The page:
“Look, Holmes, you don't have to do this. You've done quite enough already. The inspector and I can
handle it from here.”
A tall, well dressed man reached up to the mask he had just finished adjusting properly on his face and
pulled it to one side so he could look at his companion with mild annoyance. “Watson, how many times
must I tell you that I am perfectly fine before you believe me?”
“It isn't an issue of how many times you say anything! You just woke up from the coma you've been in
for months! It's a miracle you are even walking right now!”
The great detective merely gave a small, secretive smile as he replaced his mask. “I suppose it is, isn't
it? But after all, 'tis the season for miracles, isn't it, Watson?”
“Stop doing that.”
“Doing what?” The two continued their banter as they moved down the hallway towards the double
doors, through which a few faint strains of music wafted.
“Acting all mysterious, like you have some huge secret. You know how annoying that is.”
“Even when I do have a secret?”
There was silence for a moment as the two men paused in front of the door. “Watson, have I ever
mentioned how glad I am to be back?”
The doctor looked slightly taken aback at his best friend's totally unexpected comment. After opening
his mouth for a moment, then closing it again, he finally said the only thing that came to mind. “Well...
no I don't believe you have.”
“Ah, all is well then. Now, if you will excuse me, I have a case to close.” With a grin and a wink from
underneath his mask, Sherlock Holmes whirled and swung open the doors, vanishing seamlessly into
the similarly masked crowd with practiced ease, leaving his friend and partner standing in the doorway.
“Wait, H-” Watson silenced himself with a long suffering sigh, but he utterly failed to hide the amused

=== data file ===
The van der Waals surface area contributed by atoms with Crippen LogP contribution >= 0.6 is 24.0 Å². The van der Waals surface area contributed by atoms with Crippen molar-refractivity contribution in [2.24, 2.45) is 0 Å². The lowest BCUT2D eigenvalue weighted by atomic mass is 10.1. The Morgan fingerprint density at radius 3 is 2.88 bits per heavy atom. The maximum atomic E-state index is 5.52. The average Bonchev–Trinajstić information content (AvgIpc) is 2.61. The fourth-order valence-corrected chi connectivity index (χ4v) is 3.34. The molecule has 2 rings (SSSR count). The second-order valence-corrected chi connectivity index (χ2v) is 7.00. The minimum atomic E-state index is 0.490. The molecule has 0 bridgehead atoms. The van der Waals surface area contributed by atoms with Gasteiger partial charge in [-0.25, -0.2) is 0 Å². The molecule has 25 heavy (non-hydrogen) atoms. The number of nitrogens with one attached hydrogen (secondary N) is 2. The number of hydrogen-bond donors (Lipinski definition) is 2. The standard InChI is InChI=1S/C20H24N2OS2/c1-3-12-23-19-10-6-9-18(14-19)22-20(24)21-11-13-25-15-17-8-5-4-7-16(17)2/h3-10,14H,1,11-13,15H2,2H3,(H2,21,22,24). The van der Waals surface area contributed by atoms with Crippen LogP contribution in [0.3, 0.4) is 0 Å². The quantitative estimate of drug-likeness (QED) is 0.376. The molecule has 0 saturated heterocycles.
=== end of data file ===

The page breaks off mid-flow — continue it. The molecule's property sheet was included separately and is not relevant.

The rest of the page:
grin twitching across the corners of his mouth. “What am I going to do with him? One of these days...”
Slipping smoothly between the chatting masses of people who had put aside their identities to
celebrate this night, the form of Sherlock Holmes moved with purpose towards his goal. He slipped
from the main hall and into the corridors, moving smoothly and quickly past various small groups of
people admiring the many priceless works of art that adorned the walls of the ornate building. As he
approached a turn in the passage before him, he glanced at a particularly well polished metal sculpture,
and in its gleaming surface, he saw two uniformed figures standing at the base of the stairs. Those
aren't police outfits. Must be the museum's private guards. Talking with them will only slow me down.
Time to improvise.
Without missing a step, he reached into his pocket, withdrew his handkerchief, and slipped a small
pastry not much bigger than a marble off of a passing waiter's tray as the man passed, handing out the
tiny delicacies. Another glance at the sculpture showed him no one behind him was looking directly at
him, so cloaking the movement with his body as he rounded the bend, he deftly slipped the treat into
the small white cloth and with a flick of his wrist sent it flying high into the air. As the two obviously
bored guards stood speaking in low voices to one another, the tiny shape flew unnoticed above their
heads, hidden from their line of sight by the chandelier Holmes had arced it over. The projectile flew
with Holmes' usual accuracy, and in a moment it had grazed the arm of a sculpture further down the
hall, causing a noise that was just enough to draw the attention of the guards, as he had planned. As
their heads turned, he slid silently past them and up the flight of stairs behind them, seeming to float
easily across the ground.
“Hey, wait! Where do you think you are going!?”
Swearing under his breath, the detective picked up his pace. Apparently, the guards had turned back
quicker than expected and caught sight of him as he rounded the corner above them. His considerable
mind whirling as fast as ever, Holmes leaped up the stairs two at a time, ignoring the protest from his
legs, which, despite his insistence to the contrary moments before, were actually placing him in quite a
lot of discomfort. As he reached the top of the last flight with his pursuers hot on his tracks, he dashed
down the hall before him and dived into a set of double doors leading to a fancy dining room. Grabbing
a large, branching candelabra from the table, he jammed the doors shut.
“Watson is never going to let me here the end of this...” Without pausing even as he spoke, and totally